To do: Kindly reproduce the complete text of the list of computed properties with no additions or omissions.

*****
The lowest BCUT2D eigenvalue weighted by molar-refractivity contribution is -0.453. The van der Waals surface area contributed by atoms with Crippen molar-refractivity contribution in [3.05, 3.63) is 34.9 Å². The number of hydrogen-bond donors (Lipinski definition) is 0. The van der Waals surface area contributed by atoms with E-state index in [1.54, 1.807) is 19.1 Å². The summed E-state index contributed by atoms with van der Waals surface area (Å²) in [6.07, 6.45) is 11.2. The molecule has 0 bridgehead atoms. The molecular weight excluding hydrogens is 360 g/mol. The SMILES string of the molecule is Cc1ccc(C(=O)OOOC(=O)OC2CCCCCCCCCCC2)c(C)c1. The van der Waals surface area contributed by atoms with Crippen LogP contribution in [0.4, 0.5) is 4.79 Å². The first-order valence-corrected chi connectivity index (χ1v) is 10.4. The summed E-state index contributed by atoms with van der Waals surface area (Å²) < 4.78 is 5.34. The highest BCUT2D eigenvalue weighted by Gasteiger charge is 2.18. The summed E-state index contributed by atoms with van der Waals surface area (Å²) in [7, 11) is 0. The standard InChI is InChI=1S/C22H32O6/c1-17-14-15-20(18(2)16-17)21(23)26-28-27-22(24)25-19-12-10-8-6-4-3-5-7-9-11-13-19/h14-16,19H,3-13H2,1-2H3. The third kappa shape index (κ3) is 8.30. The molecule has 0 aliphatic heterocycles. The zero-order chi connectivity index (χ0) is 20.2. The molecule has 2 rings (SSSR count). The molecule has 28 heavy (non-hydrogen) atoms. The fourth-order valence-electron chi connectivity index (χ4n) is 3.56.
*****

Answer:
The lowest BCUT2D eigenvalue weighted by molar-refractivity contribution is -0.453. The van der Waals surface area contributed by atoms with Crippen molar-refractivity contribution in [3.05, 3.63) is 34.9 Å². The number of hydrogen-bond donors (Lipinski definition) is 0. The van der Waals surface area contributed by atoms with E-state index in [1.54, 1.807) is 19.1 Å². The summed E-state index contributed by atoms with van der Waals surface area (Å²) in [6.07, 6.45) is 11.2. The molecule has 0 bridgehead atoms. The molecular weight excluding hydrogens is 360 g/mol. The SMILES string of the molecule is Cc1ccc(C(=O)OOOC(=O)OC2CCCCCCCCCCC2)c(C)c1. The van der Waals surface area contributed by atoms with Crippen LogP contribution in [0.4, 0.5) is 4.79 Å². The first-order valence-corrected chi connectivity index (χ1v) is 10.4. The summed E-state index contributed by atoms with van der Waals surface area (Å²) < 4.78 is 5.34. The highest BCUT2D eigenvalue weighted by Gasteiger charge is 2.18. The summed E-state index contributed by atoms with van der Waals surface area (Å²) in [7, 11) is 0. The standard InChI is InChI=1S/C22H32O6/c1-17-14-15-20(18(2)16-17)21(23)26-28-27-22(24)25-19-12-10-8-6-4-3-5-7-9-11-13-19/h14-16,19H,3-13H2,1-2H3. The third kappa shape index (κ3) is 8.30. The molecule has 0 aliphatic heterocycles. The zero-order chi connectivity index (χ0) is 20.2. The molecule has 2 rings (SSSR count). The molecule has 28 heavy (non-hydrogen) atoms. The fourth-order valence-electron chi connectivity index (χ4n) is 3.56.